Christian Benimana is advocating for a uniquely Africa, sustainable and equitable system of Architecture to serve the continent. He is building a pan-African movement of architects, designers and engineers on the continent and in diaspora, learning, sharing and inspiring each other.
His vision for future African cities, is not that of vast slums, but as the most resilient and socially inclusive places on earth. “We have the talent to make it a reality,” he said.
What if people with informal, but entirely practical knowledge about a particular skill are brought together with recent graduates from that field? The result will be an amazing group of makers who will teach themselves to develop the solutions Africa needs to prosper.
This is what DK Osseo-Asare and his co-founder at Low Design Office are working to achieve.
Robert Neuwirth argues that the seemingly modern “sharing economy,” has been going on in Africa for a long time. Using Igbo traders in Nigeria, Robert shares how these business owners take on apprentices who work with them for sometime and when the apprenticeship ends, the business owners give capital to the apprentice to start up his/her own business.
Robert also shared how groups contribute money into a central purse weekly or monthly and at different the points of contribution, one person takes the money to do as they please. This system is very much popular in Nigeria.
“If we are going to make access to justice a reality, we need to transform the relationship between people and law, we need to turn law from an abstraction or a threat into something that every single person can understand, use, and shape,” says Vivek Maru who started a global network of paralegals who serve in their own communities to break down legal principle into simple terms that people can understand.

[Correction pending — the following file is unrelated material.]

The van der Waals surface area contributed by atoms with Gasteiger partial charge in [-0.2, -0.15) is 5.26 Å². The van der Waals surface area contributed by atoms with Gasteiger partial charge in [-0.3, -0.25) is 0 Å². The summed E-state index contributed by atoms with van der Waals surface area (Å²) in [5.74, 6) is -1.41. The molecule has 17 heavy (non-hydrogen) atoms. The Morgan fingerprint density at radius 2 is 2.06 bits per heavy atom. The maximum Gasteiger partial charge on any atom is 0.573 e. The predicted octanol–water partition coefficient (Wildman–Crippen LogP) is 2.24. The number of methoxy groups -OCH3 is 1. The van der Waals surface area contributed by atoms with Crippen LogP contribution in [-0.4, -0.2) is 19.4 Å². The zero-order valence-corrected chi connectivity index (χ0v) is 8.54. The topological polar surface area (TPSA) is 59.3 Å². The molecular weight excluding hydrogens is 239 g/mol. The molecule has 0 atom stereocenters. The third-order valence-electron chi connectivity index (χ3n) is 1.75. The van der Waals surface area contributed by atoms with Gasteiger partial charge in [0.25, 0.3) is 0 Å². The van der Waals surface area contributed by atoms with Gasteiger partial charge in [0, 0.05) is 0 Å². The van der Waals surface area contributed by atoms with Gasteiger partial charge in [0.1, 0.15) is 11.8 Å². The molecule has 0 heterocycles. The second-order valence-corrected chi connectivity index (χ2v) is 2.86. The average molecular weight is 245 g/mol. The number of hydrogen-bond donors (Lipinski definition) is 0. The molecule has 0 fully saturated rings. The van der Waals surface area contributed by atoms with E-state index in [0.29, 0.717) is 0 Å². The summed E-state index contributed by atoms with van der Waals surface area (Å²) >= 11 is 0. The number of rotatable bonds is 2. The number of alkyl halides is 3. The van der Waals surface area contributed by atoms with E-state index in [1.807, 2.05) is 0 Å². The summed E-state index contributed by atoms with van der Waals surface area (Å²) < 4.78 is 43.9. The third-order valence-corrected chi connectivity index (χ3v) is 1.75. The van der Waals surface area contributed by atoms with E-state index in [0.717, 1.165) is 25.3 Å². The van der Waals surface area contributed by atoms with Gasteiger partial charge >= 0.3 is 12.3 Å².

Vivek opines that this will help claim their rights, especially against corporations trampling on them.
OluTimehin Adegbeye‘s talk shines the light on the various displacements of communities on the coasts of Lagos, Nigeria to give way to a megacity or “new Dubai”.
She described these displacements as unconstitutional government-instigated land grabs which sacrifices the poor to build new homes for the rich.
“We must hold our governments and ourselves accountable for keeping our shared cities safe for everyone in them. The only cities worth building, indeed the only futures worth dreaming of, are those that include all of us, no matter who we are or how we make homes for ourselves,” she said.